Do you have a story about navigating the choice not to have children? Share it here.

JJ: "I think my mother was not so much pissed off I wasn't giving her grandchildren, but that I refused to have the burdens and lifestyle she had."

I'm 61, live in the Poconos, PA, divorced, retired Purchasing Agent for big international electronics companies. I live with four dogs on a mountainside filled with books and art supplies which gives me lot's of time to meditate and reflect on things. This project got me thinking about things I haven't thought about in years. 

I think my mother (and many other mothers) are not so much pissed off that we who remain childless by choice are not "giving them grandchildren," but that we refuse to have the burdens and lifestyle that they had. They want to see us suffer just as they suffered so they will feel vindicated in their bitching about how hard it was to raise us. My mother used to wish twins on my sister and I as a form of punishment for "what we did to her." Misery loves company.

My mother actually told me when I was a teen that she never wanted children, that she only had them because "her husband and parents expected it of her." I don't have to tell you that what a bitter, selfish, crappy, self-involved mother she was, do I? Funny thing is my sister had two kids, and neither my sister, husband, kids, or the way they way they raised the kids were ever good enough for my mother and father anyway!

My mother felt she never had a choice or a voice in the matter. I think that it wasn't until the 60's and the pill, that women even considered that they could postpone or not have kids. I don't think it crossed my parents minds not to have kids, or that having kids they obviously didn't want would screw up the kids.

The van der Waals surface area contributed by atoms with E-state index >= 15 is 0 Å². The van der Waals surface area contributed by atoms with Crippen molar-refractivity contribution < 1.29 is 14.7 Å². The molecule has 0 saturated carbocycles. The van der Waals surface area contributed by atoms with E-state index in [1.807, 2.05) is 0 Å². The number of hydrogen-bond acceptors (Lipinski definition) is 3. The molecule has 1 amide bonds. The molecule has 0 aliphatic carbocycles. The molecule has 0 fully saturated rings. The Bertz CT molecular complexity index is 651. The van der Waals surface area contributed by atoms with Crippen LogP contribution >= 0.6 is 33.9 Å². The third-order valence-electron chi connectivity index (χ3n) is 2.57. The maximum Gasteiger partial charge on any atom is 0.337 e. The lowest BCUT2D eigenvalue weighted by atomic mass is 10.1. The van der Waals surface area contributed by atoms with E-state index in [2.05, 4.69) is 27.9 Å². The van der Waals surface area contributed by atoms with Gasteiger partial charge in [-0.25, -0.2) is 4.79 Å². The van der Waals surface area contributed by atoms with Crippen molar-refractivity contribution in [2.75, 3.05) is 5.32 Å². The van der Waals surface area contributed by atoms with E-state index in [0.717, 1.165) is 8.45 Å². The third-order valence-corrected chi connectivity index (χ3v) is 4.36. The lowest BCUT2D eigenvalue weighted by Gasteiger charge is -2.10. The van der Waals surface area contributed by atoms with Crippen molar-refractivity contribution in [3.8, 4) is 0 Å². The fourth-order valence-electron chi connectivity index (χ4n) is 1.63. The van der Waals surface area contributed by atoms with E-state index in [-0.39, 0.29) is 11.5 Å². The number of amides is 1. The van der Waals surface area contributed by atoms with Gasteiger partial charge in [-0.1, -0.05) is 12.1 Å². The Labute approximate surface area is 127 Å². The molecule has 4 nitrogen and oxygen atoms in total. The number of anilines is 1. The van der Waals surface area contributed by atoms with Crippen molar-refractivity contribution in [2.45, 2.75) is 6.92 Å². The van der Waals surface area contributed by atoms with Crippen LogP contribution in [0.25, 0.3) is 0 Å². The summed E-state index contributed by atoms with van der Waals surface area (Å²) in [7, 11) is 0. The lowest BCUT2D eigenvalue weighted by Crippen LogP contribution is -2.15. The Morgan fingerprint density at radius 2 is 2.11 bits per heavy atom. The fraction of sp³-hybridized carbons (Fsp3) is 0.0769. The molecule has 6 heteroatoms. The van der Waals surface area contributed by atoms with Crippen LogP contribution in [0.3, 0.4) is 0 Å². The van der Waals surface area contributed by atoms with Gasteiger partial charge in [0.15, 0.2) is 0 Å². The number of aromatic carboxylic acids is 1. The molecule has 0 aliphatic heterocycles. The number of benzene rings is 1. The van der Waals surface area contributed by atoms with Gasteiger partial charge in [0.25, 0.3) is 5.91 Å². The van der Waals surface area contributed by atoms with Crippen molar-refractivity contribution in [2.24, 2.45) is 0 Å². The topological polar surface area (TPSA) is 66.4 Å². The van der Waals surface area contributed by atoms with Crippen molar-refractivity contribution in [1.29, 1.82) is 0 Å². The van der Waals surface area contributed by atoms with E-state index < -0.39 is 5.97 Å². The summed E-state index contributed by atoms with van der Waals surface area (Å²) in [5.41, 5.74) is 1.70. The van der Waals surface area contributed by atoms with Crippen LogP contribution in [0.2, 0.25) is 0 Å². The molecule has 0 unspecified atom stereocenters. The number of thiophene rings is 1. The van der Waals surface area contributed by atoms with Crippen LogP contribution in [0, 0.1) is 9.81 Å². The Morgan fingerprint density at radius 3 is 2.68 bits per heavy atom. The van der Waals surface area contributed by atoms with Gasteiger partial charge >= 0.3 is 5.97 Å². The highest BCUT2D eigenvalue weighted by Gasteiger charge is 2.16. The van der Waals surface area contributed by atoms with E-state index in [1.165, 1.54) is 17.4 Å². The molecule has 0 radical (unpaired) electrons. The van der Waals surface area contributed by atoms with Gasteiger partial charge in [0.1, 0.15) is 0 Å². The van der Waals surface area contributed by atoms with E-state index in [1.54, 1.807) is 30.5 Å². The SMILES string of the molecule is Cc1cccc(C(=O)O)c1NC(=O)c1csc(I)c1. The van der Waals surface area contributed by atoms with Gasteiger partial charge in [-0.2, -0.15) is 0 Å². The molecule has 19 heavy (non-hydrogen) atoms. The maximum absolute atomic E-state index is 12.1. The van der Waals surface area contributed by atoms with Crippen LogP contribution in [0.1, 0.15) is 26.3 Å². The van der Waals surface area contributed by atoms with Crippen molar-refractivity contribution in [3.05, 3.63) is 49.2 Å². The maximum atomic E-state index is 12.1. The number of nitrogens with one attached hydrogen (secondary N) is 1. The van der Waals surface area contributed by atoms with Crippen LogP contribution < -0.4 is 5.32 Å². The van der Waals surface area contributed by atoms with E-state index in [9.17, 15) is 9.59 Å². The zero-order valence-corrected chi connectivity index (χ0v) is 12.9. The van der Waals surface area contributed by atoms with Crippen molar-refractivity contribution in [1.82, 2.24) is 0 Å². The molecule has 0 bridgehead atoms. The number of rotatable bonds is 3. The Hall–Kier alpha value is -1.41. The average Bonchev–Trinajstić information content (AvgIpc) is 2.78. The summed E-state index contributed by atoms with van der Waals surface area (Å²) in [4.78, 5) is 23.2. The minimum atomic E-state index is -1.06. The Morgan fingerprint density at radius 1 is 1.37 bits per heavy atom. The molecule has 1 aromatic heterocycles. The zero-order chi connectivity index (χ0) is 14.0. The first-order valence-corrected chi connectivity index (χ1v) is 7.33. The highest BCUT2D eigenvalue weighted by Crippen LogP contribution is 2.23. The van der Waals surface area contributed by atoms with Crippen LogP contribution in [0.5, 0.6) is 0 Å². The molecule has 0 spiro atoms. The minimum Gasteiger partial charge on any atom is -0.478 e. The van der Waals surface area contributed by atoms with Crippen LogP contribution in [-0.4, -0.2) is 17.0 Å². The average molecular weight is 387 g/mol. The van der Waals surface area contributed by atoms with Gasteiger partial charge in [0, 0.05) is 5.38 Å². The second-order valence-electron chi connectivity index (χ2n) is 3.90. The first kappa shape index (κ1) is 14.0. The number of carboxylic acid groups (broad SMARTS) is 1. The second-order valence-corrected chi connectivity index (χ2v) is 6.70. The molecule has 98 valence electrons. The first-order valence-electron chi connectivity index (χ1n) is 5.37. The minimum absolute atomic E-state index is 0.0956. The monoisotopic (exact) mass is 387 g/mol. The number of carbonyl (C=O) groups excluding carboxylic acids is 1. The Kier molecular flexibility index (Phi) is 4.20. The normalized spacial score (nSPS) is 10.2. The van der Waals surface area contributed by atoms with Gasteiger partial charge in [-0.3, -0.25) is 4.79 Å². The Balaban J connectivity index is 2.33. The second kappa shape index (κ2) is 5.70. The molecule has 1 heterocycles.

I was so afraid I would be like them and hurt my children the way they hurt me I had decided not to have kids by the time I was sixteen. Not because I was selfish, but because I was afraid I'd do to a child what was done to me and my sister. Selfish was later, in my twenties and thirties when I decided that having a job and a place to live were more important than having kids I couldn't support, physically or emotionally.

The thing I find really strange is that by law, you have to take classes and pass a written and practical test to drive a car, and if you fail you can't drive...but millions of clueless people have babies every year with no idea how to raise healthy, happy children. You have to be 21 to drink because you aren't adult enough to have a beer, but it's ok to have a baby you didn't want or plan on? 

I will have crosses burning on the lawn in no time, but I blame religious zealotry and hatred for a lot of the reproductive malice and injustice of the world, not just in America. Your religion WANTS you to have babies, whether or not you can afford them, are capable of loving, raising, feeding, housing or clothing them. We need to have more of our faith/nationality!! We need to hold the hoards of non-believers at bay by increasing our numbers!

Italy and Russia are bribing citizens now to have babies. Portugal penalizes people who have no children with higher taxes. I read an article that said, "virtually every industrialized country has financial incentives to encourage procreation—tax deductions, family support programs, bonuses for children, etc. And yet fertility rates have been declining in virtually every industrialized country." That scares the pants off religious and political leaders. When women, especially in third world countries, start saying no to kids, they start saying I want to go to school, I want a job, I want choices, I am not a piece of property. That really puts a wrench in the works. 

So you see, we who are childless by choice are a small number of independent thinkers that threaten civilization to the core. If our "mental illness," our "selfish behaviors, our saying NO spreads, it could topple the world. –JJ

Do you have a story about navigating the choice not to have children? Share it here.